Posted on 13 January 2013 by Mrs T
Where can my son get a mortgage to buy a share of our house? We would use that money to move into a smaller property and then just be on the deeds as joint owners with our son of the original property. The idea being to help our son and his family obtain a large enough house for their family and for us to downsize.
As I understand it, you are loking to come off the mortgage but still stay on the title deeds, which if this is the case won't be acceptable to a lender. The simple reason for this is that if you are not a party to the mortgage, but are on the title deeds, then in the event that the mortgage was defaulted on, the lender would be unable to gain possession of the property.
Your main options are to apply for a 'Transfer of Equity', where you are adding your son to the mortgage and deeds, and staying on yourselves. You can either approach your existing lender for permission or can look to remortgage to a new lender. The lender will look at the overall affordability of the loan and will take into consideration the level of income your son earns, as well as your current income and future plans too.
As part of the transfer you would need to take legal advice as to whether you should get the ownership of property as 'tenants in common' with a defined split between you and your son to be determined.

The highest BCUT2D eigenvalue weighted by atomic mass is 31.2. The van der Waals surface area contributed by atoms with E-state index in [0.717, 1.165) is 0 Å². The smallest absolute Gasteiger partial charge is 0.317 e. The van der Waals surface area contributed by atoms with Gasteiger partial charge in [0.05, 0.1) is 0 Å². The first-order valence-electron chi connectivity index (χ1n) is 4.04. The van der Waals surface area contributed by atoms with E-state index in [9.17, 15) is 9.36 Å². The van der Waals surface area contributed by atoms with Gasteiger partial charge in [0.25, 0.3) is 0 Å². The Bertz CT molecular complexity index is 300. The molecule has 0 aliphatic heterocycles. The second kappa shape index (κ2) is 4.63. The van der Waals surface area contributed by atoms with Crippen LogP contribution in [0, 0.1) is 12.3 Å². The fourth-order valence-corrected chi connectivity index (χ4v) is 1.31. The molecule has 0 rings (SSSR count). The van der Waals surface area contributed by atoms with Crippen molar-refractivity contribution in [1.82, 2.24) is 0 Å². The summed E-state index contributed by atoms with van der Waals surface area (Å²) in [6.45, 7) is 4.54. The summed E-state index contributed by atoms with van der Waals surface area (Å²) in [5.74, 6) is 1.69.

The other option would be to "sell" the property to your son, and retain a legal interest in the property. This would be a 'concessionary sale' and not every lender will look at this type of scenario, however as John Charcol is an independent, whole of market broker, we have excellent relationships with those lenders who should be able to help. Once again you would need to take legal advice on the best way to do arrange the protection of your retained share.
I think it would be worthwhile to discuss your enquiry in more detail, and if you would like to do so, then please submit an enquiry and we'll arrange for you to speak to one of our consultants.
Answers provided in response to Ask the experts are based on the information provided and do not constitute advice under the Financial Services & Markets Act. They reflect the personal views of the authors and do not necessarily represent the views, positions, strategies or opinions of John Charcol. All comments are made in good faith, and John Charcol will not accept liability for them.
We recommend you seek professional advice with regard to any of these topics where appropriate.